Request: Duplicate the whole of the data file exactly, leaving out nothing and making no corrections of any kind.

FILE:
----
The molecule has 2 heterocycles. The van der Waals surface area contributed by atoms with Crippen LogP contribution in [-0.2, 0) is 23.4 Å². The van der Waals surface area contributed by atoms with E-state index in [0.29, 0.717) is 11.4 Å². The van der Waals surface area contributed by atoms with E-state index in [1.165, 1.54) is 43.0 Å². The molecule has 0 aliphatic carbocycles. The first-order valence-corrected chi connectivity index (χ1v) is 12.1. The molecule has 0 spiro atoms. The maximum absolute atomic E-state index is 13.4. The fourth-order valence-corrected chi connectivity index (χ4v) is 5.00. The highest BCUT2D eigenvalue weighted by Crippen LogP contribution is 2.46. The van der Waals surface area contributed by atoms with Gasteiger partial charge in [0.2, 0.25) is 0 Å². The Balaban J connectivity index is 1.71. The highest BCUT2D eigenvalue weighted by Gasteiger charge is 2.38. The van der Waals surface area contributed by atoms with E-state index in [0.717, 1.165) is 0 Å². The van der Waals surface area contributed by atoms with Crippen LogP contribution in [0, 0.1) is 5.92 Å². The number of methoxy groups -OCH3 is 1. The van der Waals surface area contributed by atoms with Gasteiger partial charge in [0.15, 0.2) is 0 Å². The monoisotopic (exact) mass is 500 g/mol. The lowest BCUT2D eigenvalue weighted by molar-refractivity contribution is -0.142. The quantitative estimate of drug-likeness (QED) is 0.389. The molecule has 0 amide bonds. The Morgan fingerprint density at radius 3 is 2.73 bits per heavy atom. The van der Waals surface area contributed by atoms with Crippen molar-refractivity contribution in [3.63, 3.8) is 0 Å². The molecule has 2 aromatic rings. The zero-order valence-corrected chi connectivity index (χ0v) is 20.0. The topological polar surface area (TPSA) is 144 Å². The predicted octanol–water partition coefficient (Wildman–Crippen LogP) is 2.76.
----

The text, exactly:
The molecule has 2 heterocycles. The van der Waals surface area contributed by atoms with Crippen LogP contribution in [-0.2, 0) is 23.4 Å². The van der Waals surface area contributed by atoms with E-state index in [0.29, 0.717) is 11.4 Å². The van der Waals surface area contributed by atoms with E-state index in [1.165, 1.54) is 43.0 Å². The molecule has 0 aliphatic carbocycles. The first-order valence-corrected chi connectivity index (χ1v) is 12.1. The molecule has 0 spiro atoms. The maximum absolute atomic E-state index is 13.4. The fourth-order valence-corrected chi connectivity index (χ4v) is 5.00. The highest BCUT2D eigenvalue weighted by Crippen LogP contribution is 2.46. The van der Waals surface area contributed by atoms with Gasteiger partial charge in [0.2, 0.25) is 0 Å². The Balaban J connectivity index is 1.71. The highest BCUT2D eigenvalue weighted by Gasteiger charge is 2.38. The van der Waals surface area contributed by atoms with E-state index in [0.717, 1.165) is 0 Å². The van der Waals surface area contributed by atoms with Crippen LogP contribution in [0, 0.1) is 5.92 Å². The number of methoxy groups -OCH3 is 1. The van der Waals surface area contributed by atoms with Gasteiger partial charge in [0.15, 0.2) is 0 Å². The monoisotopic (exact) mass is 500 g/mol. The lowest BCUT2D eigenvalue weighted by molar-refractivity contribution is -0.142. The quantitative estimate of drug-likeness (QED) is 0.389. The molecule has 0 amide bonds. The Morgan fingerprint density at radius 3 is 2.73 bits per heavy atom. The van der Waals surface area contributed by atoms with Crippen molar-refractivity contribution in [3.63, 3.8) is 0 Å². The molecule has 2 aromatic rings. The zero-order valence-corrected chi connectivity index (χ0v) is 20.0. The topological polar surface area (TPSA) is 144 Å². The predicted octanol–water partition coefficient (Wildman–Crippen LogP) is 2.76.